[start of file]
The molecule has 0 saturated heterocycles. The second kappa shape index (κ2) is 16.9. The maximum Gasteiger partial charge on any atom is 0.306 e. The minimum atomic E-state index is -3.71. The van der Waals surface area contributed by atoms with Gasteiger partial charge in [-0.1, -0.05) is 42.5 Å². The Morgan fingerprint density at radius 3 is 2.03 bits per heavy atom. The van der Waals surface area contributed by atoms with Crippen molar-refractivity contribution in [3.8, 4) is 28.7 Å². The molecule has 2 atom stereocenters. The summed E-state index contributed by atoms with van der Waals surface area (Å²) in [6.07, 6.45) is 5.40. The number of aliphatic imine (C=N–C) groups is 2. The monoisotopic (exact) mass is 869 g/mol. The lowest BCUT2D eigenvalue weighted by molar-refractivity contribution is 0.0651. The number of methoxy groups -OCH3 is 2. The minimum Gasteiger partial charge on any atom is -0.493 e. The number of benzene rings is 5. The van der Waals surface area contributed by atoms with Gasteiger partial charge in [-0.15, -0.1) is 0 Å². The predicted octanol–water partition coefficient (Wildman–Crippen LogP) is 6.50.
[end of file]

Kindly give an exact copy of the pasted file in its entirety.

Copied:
The molecule has 0 saturated heterocycles. The second kappa shape index (κ2) is 16.9. The maximum Gasteiger partial charge on any atom is 0.306 e. The minimum atomic E-state index is -3.71. The van der Waals surface area contributed by atoms with Gasteiger partial charge in [-0.1, -0.05) is 42.5 Å². The Morgan fingerprint density at radius 3 is 2.03 bits per heavy atom. The van der Waals surface area contributed by atoms with Crippen molar-refractivity contribution in [3.8, 4) is 28.7 Å². The molecule has 2 atom stereocenters. The summed E-state index contributed by atoms with van der Waals surface area (Å²) in [6.07, 6.45) is 5.40. The number of aliphatic imine (C=N–C) groups is 2. The monoisotopic (exact) mass is 869 g/mol. The lowest BCUT2D eigenvalue weighted by molar-refractivity contribution is 0.0651. The number of methoxy groups -OCH3 is 2. The minimum Gasteiger partial charge on any atom is -0.493 e. The number of benzene rings is 5. The van der Waals surface area contributed by atoms with Gasteiger partial charge in [-0.15, -0.1) is 0 Å². The predicted octanol–water partition coefficient (Wildman–Crippen LogP) is 6.50.